5 Questions with the VP of Software Engineering at VBrick
Product companies and engineers are making their way into the DMV tech arena. We spoke with VP of Software Engineering at VBrick to get some insight on what it really means to work at a product company, with a focus on the security realm.
VBrick is a cloud-based enterprise video management software product company. As a startup, they stay up to date with cutting edge technology like machine learning, AI, and serverless.
We interviewed Shailesh Lohiya, VP of Software Engineering, to hear about his experience working in a product company. We learned about the type of work that the company does, and how it differs from the services work more common to this area.
Shailesh emphasized the importance of engraining scalability and security features into the foundation of a product, especially in the time of COVID-19 when almost all our interactions are digital.
The conversation below has been edited for length and content.
Product companies are always looking towards the newest and most innovative technologies. Can you talk a little bit about the technology behind VBrick and what the tech stack looks like?
VBrick is a cloud-based product. We use AWS as our cloud provider, and services such as CloudFront and S3 are utilized in our platform. We also use AI recognition for transcriptions and translations for video to audio to text. Internally, we use different languages for this and it’s a microservices based architecture. We use NodeJS, C# and lots of lambda functions from AWS.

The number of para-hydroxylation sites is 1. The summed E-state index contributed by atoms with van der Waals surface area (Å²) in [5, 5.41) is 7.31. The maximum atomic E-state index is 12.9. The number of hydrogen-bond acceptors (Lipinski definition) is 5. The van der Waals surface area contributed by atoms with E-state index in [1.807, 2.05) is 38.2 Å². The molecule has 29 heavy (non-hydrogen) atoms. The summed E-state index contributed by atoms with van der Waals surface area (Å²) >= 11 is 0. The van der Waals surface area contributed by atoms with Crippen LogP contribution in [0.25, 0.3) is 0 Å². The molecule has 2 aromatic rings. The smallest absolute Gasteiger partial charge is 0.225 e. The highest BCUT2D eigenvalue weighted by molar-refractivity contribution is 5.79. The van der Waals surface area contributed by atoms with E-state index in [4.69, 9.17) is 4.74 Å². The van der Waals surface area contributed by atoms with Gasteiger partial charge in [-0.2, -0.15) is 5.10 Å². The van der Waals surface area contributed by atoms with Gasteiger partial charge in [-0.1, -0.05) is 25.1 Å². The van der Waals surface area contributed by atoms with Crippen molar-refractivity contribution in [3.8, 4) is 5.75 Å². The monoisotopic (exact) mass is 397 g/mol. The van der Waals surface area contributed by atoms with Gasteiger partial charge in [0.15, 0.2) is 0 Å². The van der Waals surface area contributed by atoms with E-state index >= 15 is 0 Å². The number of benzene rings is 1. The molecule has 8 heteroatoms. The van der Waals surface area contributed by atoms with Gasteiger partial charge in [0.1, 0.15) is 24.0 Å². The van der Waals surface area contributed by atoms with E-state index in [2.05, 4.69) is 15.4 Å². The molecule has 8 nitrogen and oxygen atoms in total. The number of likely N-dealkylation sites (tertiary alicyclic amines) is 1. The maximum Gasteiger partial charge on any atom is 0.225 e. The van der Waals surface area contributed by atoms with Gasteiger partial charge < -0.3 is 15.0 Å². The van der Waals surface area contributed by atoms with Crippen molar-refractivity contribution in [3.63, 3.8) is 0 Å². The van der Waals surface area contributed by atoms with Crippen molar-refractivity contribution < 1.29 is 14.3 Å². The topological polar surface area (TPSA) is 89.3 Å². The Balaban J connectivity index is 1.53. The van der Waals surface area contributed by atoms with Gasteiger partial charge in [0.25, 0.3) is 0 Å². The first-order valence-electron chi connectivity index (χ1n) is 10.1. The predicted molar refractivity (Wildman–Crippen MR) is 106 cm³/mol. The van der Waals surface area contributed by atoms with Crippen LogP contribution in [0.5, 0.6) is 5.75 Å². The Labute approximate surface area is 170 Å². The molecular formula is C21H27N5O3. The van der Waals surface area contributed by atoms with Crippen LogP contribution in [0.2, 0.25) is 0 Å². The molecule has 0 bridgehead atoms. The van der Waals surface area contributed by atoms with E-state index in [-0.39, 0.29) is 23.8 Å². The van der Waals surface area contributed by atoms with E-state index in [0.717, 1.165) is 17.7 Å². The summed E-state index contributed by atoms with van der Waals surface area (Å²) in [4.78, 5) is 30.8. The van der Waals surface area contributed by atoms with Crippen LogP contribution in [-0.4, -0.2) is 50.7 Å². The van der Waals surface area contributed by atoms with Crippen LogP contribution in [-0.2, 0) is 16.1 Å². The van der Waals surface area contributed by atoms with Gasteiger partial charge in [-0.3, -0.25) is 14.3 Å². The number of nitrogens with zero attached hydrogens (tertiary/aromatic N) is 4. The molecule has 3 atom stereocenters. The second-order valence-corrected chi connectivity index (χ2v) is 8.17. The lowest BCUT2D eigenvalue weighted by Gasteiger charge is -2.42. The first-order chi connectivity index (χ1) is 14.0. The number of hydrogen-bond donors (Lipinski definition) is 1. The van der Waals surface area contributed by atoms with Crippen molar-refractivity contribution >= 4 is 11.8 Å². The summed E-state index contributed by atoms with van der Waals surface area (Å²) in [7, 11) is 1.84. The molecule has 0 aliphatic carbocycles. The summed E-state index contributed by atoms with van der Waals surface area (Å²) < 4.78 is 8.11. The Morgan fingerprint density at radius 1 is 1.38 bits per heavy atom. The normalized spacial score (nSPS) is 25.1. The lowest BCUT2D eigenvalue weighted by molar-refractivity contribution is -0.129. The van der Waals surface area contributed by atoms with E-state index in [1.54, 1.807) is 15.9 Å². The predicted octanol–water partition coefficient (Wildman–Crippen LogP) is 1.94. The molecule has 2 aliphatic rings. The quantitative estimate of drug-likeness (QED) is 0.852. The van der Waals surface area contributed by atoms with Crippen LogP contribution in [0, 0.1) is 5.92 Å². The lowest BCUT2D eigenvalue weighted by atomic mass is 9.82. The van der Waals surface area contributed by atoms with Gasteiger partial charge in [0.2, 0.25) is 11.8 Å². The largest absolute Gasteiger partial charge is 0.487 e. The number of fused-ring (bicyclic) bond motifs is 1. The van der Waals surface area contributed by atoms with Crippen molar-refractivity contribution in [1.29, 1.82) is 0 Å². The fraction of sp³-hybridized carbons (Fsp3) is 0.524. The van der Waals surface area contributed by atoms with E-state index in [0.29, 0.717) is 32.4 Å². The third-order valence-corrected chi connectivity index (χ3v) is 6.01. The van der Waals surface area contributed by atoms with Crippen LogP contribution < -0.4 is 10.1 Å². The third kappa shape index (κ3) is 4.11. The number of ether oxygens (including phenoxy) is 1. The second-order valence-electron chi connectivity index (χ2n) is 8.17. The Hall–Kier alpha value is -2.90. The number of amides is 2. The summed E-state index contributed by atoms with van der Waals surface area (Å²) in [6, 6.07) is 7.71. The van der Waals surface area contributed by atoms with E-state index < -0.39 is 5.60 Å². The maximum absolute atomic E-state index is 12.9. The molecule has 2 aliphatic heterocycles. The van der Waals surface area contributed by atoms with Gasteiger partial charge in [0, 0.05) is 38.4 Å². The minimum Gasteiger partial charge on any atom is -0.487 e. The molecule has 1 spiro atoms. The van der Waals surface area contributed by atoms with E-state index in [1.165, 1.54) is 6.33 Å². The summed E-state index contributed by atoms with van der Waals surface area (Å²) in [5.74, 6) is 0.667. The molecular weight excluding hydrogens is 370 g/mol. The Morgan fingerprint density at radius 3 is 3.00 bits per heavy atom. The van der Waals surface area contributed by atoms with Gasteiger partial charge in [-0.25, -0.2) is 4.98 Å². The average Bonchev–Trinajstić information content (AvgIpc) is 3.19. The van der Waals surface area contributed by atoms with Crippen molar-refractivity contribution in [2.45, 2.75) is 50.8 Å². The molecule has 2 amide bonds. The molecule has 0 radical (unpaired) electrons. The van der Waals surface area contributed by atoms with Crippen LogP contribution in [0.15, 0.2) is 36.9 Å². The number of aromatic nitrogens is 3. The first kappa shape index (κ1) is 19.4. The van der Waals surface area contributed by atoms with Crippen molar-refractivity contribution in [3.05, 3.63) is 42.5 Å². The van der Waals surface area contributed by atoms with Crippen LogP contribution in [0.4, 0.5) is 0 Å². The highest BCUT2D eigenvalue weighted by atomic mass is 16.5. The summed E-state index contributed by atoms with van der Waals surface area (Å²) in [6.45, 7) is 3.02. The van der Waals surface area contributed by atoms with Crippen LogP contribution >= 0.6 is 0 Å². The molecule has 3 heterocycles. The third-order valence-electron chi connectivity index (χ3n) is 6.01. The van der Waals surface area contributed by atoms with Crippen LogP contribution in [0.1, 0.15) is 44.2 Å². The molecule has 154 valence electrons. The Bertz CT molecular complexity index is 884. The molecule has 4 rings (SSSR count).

Our business is based on who’s doing events at what time, so we do auto-scaling.
Say there’s an event that’s going on for an entire company with upwards of 30,000 people attending the event. With so many people logging in, it requires a lot of scale. That’s why we use scaling technologies for the cloud, like Cloud Elasticity and Docker for Amazon ECS. As for databases, we use MongoDB and Elasticsearch. On the front end we use Angular and a little bit of React.
Security is a very important topic, and something we see a lot of companies in this area focused on. How is VBrick integrating security into the technology?
Security is definitely not an afterthought. We have to take security very seriously because we cater to a lot of big enterprises and different federal government agencies. Security is inbuilt. We add securities in every time we develop a new feature, service, or module.
We use a third-party auditing firm that comes in and breaks up an application, in terms of security pen testing, so vulnerabilities they find can be quickly addressed. We have Service-Level Agreements with many of these big companies and have to be meticulous in checking everything.
In terms of how VBrick does security for our platform, it’s given end to end encryption. When a request is initiated by a user, or a user is watching or going to our application, it is all encrypted. Everything is authorized, which means it involves building permissions, granular permissions, and goal-based systems
Covid-19 has impacted almost every aspect of our lives, especially how we are interacting with different technologies such as video streaming. Have there been any challenges or roadblocks that VBrick has faced since Covid-19?